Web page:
New Haven Bus Drivers Stage Sickout to Demand Vaccines

Despite interacting with hundreds of people each day, New Haven bus drivers have not been prioritized to get vaccinated. This week, workers organized a wildcat sickout to protest vaccine distribution.
  • Maria Aurelio | 
  • March 12, 2021
Arnold Gold / Hearst Connecticut Media

Over 60 bus drivers in New Haven called out sick on Tuesday; dozens called out sick on Wednesday as well. They forced the shut down of some bus routes, highlighting just how essential these workers are for the daily operations of the city. Despite the fact that they interact with hundreds of people each day, these bus drivers are not eligible for the vaccine. 

Two weeks ago, 40 employees were sent home after a Covid-19 outbreak, yet they aren’t eligible for the vaccine. Governor Ned Lamont decided that vaccines should be distributed solely by age, not taking into account whether or not workers are exposed to the virus. This is a slap in the face to the essential workers who have been working throughout the pandemic, putting their lives on the line.

Ralph Buccitti, the President of the Amalgamated Transit Union Local 28, explained, “You’ve got people worn out. They’re working 40, 50, 60-hour weeks. A lot of them are mentally and physically burned. The message to the governor is: What happened to us?”

He went on to say, “The operators out here, they’re just scared. So many people contracting this Covid. Why were we essential employees for 12 months, and now that we’re in line to get our vaccinations, now all of a sudden we’re at the back of the line? … It’s just a radical group of people with a level of frustration: ‘Hey, I’m fatigued. I’m not essential anymore? I never was? What’s the harm?’”

Despite this outrage, the union has refused to organize any strikes or sickouts, leaving workers to their own devices to fight back. Bus drivers organized these wildcat sickouts to bring attention to the unjust distribution of vaccines and the essential workers who are being pushed aside. The union should be organizing this fight with the full force of its rank and file, in addition to organizing solidarity with other essential workers across Connecticut who are also awaiting vaccination.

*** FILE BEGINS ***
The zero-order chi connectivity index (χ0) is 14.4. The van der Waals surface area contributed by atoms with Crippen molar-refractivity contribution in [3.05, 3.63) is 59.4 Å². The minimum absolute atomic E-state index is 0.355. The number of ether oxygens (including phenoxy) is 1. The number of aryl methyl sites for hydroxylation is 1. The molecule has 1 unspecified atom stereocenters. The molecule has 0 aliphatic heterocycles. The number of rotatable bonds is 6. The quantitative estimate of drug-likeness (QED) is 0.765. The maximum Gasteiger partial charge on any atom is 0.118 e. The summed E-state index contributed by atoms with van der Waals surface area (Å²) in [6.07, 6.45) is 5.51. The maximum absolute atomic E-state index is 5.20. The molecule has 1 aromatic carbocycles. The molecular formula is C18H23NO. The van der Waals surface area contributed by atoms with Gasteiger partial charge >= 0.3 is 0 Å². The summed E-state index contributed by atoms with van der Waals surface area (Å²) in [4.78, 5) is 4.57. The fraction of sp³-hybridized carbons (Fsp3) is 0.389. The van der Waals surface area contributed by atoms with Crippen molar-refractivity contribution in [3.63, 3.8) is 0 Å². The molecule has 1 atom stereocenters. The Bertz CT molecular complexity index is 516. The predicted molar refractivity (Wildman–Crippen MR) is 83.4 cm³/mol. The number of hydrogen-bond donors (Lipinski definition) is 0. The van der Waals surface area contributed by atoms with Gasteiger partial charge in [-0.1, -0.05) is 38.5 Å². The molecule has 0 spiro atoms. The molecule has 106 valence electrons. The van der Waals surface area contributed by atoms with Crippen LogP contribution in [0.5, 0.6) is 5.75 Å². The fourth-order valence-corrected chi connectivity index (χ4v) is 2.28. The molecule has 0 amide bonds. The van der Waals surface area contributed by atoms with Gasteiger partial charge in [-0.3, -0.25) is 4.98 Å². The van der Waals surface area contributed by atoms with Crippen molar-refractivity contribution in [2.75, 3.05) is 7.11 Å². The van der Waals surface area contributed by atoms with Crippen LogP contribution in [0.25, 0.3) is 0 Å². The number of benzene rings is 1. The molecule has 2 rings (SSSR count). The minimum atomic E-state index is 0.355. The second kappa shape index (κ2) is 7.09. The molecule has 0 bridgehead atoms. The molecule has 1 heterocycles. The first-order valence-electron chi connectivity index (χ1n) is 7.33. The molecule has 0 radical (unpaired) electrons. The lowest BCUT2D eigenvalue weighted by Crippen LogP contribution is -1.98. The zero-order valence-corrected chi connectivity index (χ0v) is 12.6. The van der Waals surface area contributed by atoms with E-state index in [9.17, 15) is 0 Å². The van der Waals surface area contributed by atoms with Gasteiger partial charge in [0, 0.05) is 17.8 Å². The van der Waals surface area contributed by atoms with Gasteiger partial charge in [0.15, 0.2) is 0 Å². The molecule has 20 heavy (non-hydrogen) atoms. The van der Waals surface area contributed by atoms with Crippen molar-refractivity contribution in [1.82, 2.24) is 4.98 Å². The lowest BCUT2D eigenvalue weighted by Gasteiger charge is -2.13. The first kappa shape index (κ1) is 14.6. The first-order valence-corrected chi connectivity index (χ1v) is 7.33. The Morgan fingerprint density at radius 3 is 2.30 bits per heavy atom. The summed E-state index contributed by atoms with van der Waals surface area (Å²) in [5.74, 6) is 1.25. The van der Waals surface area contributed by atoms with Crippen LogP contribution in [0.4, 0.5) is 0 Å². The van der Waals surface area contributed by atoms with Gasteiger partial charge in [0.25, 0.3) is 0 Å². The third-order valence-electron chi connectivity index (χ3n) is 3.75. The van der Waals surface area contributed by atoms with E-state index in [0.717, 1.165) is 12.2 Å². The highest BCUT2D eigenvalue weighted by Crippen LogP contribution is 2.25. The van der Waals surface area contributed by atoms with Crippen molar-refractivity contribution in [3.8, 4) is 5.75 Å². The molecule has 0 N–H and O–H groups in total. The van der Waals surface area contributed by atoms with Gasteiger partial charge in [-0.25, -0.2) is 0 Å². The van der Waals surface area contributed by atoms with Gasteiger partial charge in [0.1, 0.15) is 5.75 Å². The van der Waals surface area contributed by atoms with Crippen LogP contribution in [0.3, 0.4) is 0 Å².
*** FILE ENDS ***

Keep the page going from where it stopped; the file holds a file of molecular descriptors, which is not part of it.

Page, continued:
Around the country, vaccine distribution has highlighted vast inequalities. Black and Latinx people are being vaccinated at significantly lower rates, while higher-income white people are finding ways to jump the line.

But it is not just a matter of inadequate distribution of the vaccines; the biggest injustice is the patents that keep the vaccine from being mass produced around the world. While the United States is claiming that it will be “back to normal” by the 4th of July, many countries in the Global South will have barely begun distributing the vaccine at all.

Vaccine production and distribution should not be for profit. Life-saving vaccines should be mass-produced by every available lab that has the equipment to do so. Further, the entire process should be run by and for workers, with essential workers who are working outside the home and the elderly first in line — not just in the US, but across the entire globe. 

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